Since coming to university, I have often been confronted with how much my experience as a student with a visual impairment differs from that of my fully sighted peers. I am an English Literature student who owns no books.
This guest blog was contributed by Willow Horner.
Since coming to university, I have often been confronted with how much my experience as a student with a visual impairment differs from that of my fully sighted peers. I am an English Literature student who owns no books, and who doesn’t feel the same innate sense of home from bookshops who can’t (or won’t) accommodate readers like me. A large amount of people in my field have placed physical books on a pedestal of superiority above e-books, the formats of which are compatible with text-to-speech software, and are easier to adapt to large print, thus making them far more accessible. The ‘printed books vs e-books’ debate is inherently ableist, though inadvertently in most cases: to argue that the feel of a physical book makes them the only acceptable way to access a text minimises not only the percentage of the readership with disabilities, but also the ability of a writer to produce a book whose worth transcends its format. As members of a university, we rely on books and texts of all varieties, and as such we need to leave behind the idea that there is one superior way to access the knowledge they provide.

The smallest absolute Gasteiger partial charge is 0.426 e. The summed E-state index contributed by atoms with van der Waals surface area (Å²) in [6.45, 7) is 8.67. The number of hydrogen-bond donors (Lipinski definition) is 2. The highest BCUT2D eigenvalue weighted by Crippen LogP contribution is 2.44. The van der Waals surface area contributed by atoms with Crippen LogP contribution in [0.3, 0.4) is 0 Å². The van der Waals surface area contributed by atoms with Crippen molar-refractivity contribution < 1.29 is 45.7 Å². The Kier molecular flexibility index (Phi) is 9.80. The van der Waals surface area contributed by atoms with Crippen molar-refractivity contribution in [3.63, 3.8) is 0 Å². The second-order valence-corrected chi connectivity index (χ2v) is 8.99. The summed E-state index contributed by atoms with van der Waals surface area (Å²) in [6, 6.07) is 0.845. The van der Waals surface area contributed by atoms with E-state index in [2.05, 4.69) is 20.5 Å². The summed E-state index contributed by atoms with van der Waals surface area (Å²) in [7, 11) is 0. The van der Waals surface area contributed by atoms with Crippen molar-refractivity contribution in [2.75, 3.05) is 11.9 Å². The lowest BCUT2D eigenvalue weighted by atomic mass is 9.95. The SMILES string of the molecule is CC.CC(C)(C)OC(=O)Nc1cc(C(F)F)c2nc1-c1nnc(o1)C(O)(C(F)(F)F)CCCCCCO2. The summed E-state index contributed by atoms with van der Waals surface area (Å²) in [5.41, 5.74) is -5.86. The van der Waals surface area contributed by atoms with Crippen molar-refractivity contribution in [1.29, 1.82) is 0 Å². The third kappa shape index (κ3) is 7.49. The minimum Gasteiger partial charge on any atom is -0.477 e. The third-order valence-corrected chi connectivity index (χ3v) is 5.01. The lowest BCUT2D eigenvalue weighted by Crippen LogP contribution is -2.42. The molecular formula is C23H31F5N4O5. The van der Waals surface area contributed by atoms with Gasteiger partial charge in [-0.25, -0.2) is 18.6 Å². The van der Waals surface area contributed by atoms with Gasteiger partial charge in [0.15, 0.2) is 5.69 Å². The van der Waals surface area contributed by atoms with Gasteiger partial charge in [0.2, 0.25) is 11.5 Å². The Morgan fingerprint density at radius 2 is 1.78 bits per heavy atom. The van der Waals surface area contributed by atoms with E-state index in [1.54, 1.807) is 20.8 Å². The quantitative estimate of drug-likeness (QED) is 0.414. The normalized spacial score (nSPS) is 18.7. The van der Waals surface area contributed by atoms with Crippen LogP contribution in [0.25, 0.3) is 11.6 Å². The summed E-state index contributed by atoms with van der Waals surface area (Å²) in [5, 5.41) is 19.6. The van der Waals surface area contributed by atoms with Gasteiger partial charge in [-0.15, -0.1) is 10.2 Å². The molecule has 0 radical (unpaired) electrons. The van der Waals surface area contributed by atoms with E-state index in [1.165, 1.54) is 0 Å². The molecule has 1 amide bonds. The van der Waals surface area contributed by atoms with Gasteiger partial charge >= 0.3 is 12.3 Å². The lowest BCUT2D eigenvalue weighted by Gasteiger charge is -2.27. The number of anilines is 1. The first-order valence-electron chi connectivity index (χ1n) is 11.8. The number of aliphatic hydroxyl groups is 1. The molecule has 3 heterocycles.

As has been the case for my whole life, my disability affects me in ways that are not always visible; the anxiety caused by not being able to properly see the world around me is something I have been trying to combat for many years. I worry about missing visual cues in conversation, causing people to get the wrong impression of me. I worry about my phone, my usual saviour in bus or train stations (as I can’t read the boards), dying, leaving me stranded somewhere – I also worry about being that reliant on technology. I worry that people think I use my disability as an excuse both in university and general life; the 20 years I have spent developing coping mechanisms often makes me appear more on top of things than I am. In general, I worry a lot. The growing awareness of how disability effects people in invisible ways does provide some comfort. But, like many differently abled people, I struggle to overcome my worries about asking people to accommodate my needs for fear of appearing overdramatic or self-absorbed. As I have got older and surrounded myself with supportive people, I have found it easier to assert myself, and I hope this will become more natural as I continue to combat my own worries. However, if the fully sighted population decided to reflect on their awareness of the people around them as much as those who can’t see them, the worrying might decrease for everyone.